The editorial categories are research topics that have guided researchers during the recovery phase and continue to be the impetus behind the Documents Project’s digital archive and the Critical Documents book series. Developed by the project’s Editorial Board, each of the teams analyzed this framework and adapted it to their local contexts in developing their research objectives and work plans during the Recovery Phase. Learn more on the Editorial Framework page.
The art critic Juan Climent thought that Rufino Tamayo’s painting was caught in the crossfire of conflicting opinions. Some thought that his œuvre represented the decadent formalism of the School of Paris, but others saw it as the dawn of a new day in Mexican pictorial art. The reason for these differences of opinion, according to Climent, was that Tamayo had turned his back on political art. He did, however, recognize that Tamayo was interested in the “Mexican-ness” that he found in the inner message that came from the indigenous—from the native roots and the essence of what was here before Cortéz. Tamayo thought that an expression of the gist of Mexico should emerge from its plastic qualities, and its painting should be part of a universal expression. He also suggested that mural painting had been assigned a relevant role, but that it was not the most important expression.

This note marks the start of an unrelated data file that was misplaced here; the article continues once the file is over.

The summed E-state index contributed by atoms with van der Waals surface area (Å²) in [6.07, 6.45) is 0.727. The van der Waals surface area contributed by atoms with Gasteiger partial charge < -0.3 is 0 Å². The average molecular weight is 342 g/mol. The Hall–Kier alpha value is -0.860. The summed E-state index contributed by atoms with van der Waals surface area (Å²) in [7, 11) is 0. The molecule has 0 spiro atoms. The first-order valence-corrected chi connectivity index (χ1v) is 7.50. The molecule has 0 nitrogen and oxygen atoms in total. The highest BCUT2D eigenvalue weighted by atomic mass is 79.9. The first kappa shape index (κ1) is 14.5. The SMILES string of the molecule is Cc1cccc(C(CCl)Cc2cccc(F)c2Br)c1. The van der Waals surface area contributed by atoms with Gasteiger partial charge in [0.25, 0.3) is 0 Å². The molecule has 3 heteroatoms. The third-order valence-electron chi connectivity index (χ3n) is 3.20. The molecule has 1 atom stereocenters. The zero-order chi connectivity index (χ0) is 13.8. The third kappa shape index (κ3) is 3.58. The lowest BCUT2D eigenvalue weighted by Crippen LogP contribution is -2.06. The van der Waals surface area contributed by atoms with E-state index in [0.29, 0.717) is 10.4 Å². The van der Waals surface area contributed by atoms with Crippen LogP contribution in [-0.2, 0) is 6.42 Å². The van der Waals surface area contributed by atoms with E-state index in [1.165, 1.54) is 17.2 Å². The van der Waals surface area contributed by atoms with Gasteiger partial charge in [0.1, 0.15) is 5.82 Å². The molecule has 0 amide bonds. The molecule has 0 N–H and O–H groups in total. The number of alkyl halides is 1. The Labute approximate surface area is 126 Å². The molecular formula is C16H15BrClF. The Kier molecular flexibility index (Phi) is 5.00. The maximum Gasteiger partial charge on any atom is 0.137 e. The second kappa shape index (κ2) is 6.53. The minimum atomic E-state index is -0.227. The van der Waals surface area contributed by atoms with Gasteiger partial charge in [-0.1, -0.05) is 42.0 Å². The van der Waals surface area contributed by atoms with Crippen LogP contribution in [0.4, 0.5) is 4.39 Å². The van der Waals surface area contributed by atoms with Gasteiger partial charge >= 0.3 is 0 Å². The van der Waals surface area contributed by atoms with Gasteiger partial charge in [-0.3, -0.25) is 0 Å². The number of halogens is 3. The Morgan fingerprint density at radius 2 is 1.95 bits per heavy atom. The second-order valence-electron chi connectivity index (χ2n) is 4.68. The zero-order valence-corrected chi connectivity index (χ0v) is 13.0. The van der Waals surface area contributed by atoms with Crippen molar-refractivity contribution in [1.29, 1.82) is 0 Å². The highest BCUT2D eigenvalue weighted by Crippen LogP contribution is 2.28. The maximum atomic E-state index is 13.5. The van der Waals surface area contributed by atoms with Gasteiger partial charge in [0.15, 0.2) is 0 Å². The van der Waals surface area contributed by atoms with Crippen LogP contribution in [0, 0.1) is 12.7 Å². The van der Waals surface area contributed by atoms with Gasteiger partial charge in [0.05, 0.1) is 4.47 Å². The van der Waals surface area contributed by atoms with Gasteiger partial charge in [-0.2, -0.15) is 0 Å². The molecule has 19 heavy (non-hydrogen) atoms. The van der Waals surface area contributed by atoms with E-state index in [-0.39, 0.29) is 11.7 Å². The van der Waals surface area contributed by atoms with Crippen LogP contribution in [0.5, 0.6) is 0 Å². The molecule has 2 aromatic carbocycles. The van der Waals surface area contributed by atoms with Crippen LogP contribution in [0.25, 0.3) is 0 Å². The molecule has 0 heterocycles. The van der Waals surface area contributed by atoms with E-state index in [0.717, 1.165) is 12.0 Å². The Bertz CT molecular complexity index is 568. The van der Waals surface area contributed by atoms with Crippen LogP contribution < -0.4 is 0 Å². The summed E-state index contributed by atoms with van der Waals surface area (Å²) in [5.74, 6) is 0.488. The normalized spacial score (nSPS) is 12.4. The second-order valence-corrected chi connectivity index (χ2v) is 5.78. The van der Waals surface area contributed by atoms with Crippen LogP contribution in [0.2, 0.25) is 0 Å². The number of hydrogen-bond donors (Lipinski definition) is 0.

What Rufino Tamayo (1899-1991) said to the various art critics of the period provide insights into his aesthetic ideas. In these interviews, the painter from Oaxaca cleared up a number of misunderstandings and explained the contents of his paintings. First of all, he declared himself to be opposed to paintings with a political agenda. In his opinion, the revolution in art was happening in the plastic and technical realm. He did not, however, agree with theories that defended non-objective painting that he considered empty and de-humanized; he said he was opposed to abstract art because he thought it was just geometrical speculation. For Tamayo, art must always have a social function; in his case, he sought to express a poetic realism that would stimulate the viewer’s imagination.